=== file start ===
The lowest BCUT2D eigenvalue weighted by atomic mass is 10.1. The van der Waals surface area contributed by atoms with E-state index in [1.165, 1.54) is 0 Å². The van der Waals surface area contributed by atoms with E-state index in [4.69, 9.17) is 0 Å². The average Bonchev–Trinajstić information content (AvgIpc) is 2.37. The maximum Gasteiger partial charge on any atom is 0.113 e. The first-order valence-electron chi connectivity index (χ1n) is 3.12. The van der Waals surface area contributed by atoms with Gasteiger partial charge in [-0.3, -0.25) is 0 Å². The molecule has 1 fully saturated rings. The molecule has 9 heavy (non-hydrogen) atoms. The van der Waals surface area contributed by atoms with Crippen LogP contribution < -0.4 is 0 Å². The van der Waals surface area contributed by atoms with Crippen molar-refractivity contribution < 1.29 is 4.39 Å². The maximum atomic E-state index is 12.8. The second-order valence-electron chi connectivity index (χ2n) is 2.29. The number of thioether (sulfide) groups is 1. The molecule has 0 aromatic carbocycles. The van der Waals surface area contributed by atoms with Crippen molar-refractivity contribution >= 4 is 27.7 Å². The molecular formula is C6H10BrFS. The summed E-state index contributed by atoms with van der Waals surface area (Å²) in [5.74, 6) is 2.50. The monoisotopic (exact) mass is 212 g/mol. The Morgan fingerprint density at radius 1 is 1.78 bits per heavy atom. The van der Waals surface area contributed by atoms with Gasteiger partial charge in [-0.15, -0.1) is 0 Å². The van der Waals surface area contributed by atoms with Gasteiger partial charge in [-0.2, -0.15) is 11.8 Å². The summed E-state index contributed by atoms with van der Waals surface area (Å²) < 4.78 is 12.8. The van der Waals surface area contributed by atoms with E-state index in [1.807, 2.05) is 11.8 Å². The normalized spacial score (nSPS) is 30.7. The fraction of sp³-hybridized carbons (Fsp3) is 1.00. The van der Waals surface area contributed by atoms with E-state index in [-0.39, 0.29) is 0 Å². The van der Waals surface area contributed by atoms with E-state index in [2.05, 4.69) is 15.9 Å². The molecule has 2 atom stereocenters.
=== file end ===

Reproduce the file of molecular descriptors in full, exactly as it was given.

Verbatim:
The lowest BCUT2D eigenvalue weighted by atomic mass is 10.1. The van der Waals surface area contributed by atoms with E-state index in [1.165, 1.54) is 0 Å². The van der Waals surface area contributed by atoms with E-state index in [4.69, 9.17) is 0 Å². The average Bonchev–Trinajstić information content (AvgIpc) is 2.37. The maximum Gasteiger partial charge on any atom is 0.113 e. The first-order valence-electron chi connectivity index (χ1n) is 3.12. The van der Waals surface area contributed by atoms with Gasteiger partial charge in [-0.3, -0.25) is 0 Å². The molecule has 1 fully saturated rings. The molecule has 9 heavy (non-hydrogen) atoms. The van der Waals surface area contributed by atoms with Crippen LogP contribution < -0.4 is 0 Å². The van der Waals surface area contributed by atoms with Crippen molar-refractivity contribution < 1.29 is 4.39 Å². The maximum atomic E-state index is 12.8. The second-order valence-electron chi connectivity index (χ2n) is 2.29. The number of thioether (sulfide) groups is 1. The molecule has 0 aromatic carbocycles. The van der Waals surface area contributed by atoms with Crippen molar-refractivity contribution >= 4 is 27.7 Å². The molecular formula is C6H10BrFS. The summed E-state index contributed by atoms with van der Waals surface area (Å²) in [5.74, 6) is 2.50. The monoisotopic (exact) mass is 212 g/mol. The Morgan fingerprint density at radius 1 is 1.78 bits per heavy atom. The van der Waals surface area contributed by atoms with Gasteiger partial charge in [-0.15, -0.1) is 0 Å². The van der Waals surface area contributed by atoms with Gasteiger partial charge in [-0.2, -0.15) is 11.8 Å². The summed E-state index contributed by atoms with van der Waals surface area (Å²) < 4.78 is 12.8. The van der Waals surface area contributed by atoms with E-state index in [1.807, 2.05) is 11.8 Å². The normalized spacial score (nSPS) is 30.7. The fraction of sp³-hybridized carbons (Fsp3) is 1.00. The van der Waals surface area contributed by atoms with E-state index in [-0.39, 0.29) is 0 Å². The van der Waals surface area contributed by atoms with E-state index in [2.05, 4.69) is 15.9 Å². The molecule has 2 atom stereocenters.